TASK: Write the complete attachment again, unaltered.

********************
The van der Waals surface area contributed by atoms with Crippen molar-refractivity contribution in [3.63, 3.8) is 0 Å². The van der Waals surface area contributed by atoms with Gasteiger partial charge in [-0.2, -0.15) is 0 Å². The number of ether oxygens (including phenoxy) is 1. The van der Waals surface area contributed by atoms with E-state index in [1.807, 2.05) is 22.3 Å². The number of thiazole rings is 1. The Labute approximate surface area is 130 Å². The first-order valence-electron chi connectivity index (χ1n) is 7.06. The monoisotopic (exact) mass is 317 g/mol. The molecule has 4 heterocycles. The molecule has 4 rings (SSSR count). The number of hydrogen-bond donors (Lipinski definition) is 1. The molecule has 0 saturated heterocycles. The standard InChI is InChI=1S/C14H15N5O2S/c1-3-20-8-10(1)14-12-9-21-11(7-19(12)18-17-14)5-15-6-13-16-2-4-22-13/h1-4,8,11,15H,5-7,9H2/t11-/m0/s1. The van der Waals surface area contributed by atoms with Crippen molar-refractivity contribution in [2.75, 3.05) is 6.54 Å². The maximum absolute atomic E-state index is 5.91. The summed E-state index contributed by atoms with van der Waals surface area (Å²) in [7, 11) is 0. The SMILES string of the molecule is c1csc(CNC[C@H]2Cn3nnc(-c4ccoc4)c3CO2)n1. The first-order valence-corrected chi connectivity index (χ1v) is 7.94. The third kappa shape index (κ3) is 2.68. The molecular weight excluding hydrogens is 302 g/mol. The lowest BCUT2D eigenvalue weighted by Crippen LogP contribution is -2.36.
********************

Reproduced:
The van der Waals surface area contributed by atoms with Crippen molar-refractivity contribution in [3.63, 3.8) is 0 Å². The van der Waals surface area contributed by atoms with Gasteiger partial charge in [-0.2, -0.15) is 0 Å². The number of ether oxygens (including phenoxy) is 1. The van der Waals surface area contributed by atoms with E-state index in [1.807, 2.05) is 22.3 Å². The number of thiazole rings is 1. The Labute approximate surface area is 130 Å². The first-order valence-electron chi connectivity index (χ1n) is 7.06. The monoisotopic (exact) mass is 317 g/mol. The molecule has 4 heterocycles. The molecule has 4 rings (SSSR count). The number of hydrogen-bond donors (Lipinski definition) is 1. The molecule has 0 saturated heterocycles. The standard InChI is InChI=1S/C14H15N5O2S/c1-3-20-8-10(1)14-12-9-21-11(7-19(12)18-17-14)5-15-6-13-16-2-4-22-13/h1-4,8,11,15H,5-7,9H2/t11-/m0/s1. The van der Waals surface area contributed by atoms with Crippen molar-refractivity contribution in [2.75, 3.05) is 6.54 Å². The maximum absolute atomic E-state index is 5.91. The summed E-state index contributed by atoms with van der Waals surface area (Å²) in [7, 11) is 0. The SMILES string of the molecule is c1csc(CNC[C@H]2Cn3nnc(-c4ccoc4)c3CO2)n1. The first-order valence-corrected chi connectivity index (χ1v) is 7.94. The third kappa shape index (κ3) is 2.68. The molecular weight excluding hydrogens is 302 g/mol. The lowest BCUT2D eigenvalue weighted by Crippen LogP contribution is -2.36.